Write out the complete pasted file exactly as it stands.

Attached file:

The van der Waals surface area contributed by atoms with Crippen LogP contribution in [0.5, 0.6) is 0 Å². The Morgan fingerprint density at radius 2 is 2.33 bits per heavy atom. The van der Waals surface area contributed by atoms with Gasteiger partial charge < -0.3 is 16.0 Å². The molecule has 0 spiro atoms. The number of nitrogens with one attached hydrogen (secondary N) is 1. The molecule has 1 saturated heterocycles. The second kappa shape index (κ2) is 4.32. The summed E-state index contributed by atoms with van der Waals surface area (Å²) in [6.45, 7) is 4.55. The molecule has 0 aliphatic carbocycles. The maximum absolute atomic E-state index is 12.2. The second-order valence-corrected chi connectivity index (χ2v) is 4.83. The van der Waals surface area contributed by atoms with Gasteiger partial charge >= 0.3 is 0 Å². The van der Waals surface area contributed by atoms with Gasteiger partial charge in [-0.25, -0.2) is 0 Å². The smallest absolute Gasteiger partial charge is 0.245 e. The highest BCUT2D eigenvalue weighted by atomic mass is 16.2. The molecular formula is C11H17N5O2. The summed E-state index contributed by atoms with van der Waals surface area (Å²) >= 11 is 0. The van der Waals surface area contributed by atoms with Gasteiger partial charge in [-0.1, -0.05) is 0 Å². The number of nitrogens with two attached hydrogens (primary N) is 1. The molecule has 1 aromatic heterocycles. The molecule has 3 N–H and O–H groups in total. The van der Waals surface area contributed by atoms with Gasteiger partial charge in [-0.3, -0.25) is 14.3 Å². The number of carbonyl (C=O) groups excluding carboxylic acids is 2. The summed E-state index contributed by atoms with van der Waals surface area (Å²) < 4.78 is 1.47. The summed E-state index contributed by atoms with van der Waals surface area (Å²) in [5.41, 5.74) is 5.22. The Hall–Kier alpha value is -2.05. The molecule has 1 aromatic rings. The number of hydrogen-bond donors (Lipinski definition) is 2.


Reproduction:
The van der Waals surface area contributed by atoms with Crippen LogP contribution in [0.5, 0.6) is 0 Å². The Morgan fingerprint density at radius 2 is 2.33 bits per heavy atom. The van der Waals surface area contributed by atoms with Gasteiger partial charge < -0.3 is 16.0 Å². The molecule has 0 spiro atoms. The number of nitrogens with one attached hydrogen (secondary N) is 1. The molecule has 1 saturated heterocycles. The second kappa shape index (κ2) is 4.32. The summed E-state index contributed by atoms with van der Waals surface area (Å²) in [6.45, 7) is 4.55. The molecule has 0 aliphatic carbocycles. The maximum absolute atomic E-state index is 12.2. The second-order valence-corrected chi connectivity index (χ2v) is 4.83. The van der Waals surface area contributed by atoms with Gasteiger partial charge >= 0.3 is 0 Å². The van der Waals surface area contributed by atoms with Gasteiger partial charge in [-0.25, -0.2) is 0 Å². The smallest absolute Gasteiger partial charge is 0.245 e. The highest BCUT2D eigenvalue weighted by atomic mass is 16.2. The molecular formula is C11H17N5O2. The summed E-state index contributed by atoms with van der Waals surface area (Å²) >= 11 is 0. The van der Waals surface area contributed by atoms with Gasteiger partial charge in [-0.1, -0.05) is 0 Å². The number of nitrogens with two attached hydrogens (primary N) is 1. The molecule has 1 aromatic heterocycles. The molecule has 3 N–H and O–H groups in total. The van der Waals surface area contributed by atoms with Gasteiger partial charge in [-0.3, -0.25) is 14.3 Å². The number of carbonyl (C=O) groups excluding carboxylic acids is 2. The summed E-state index contributed by atoms with van der Waals surface area (Å²) < 4.78 is 1.47. The summed E-state index contributed by atoms with van der Waals surface area (Å²) in [5.41, 5.74) is 5.22. The Hall–Kier alpha value is -2.05. The molecule has 1 aromatic rings. The number of hydrogen-bond donors (Lipinski definition) is 2.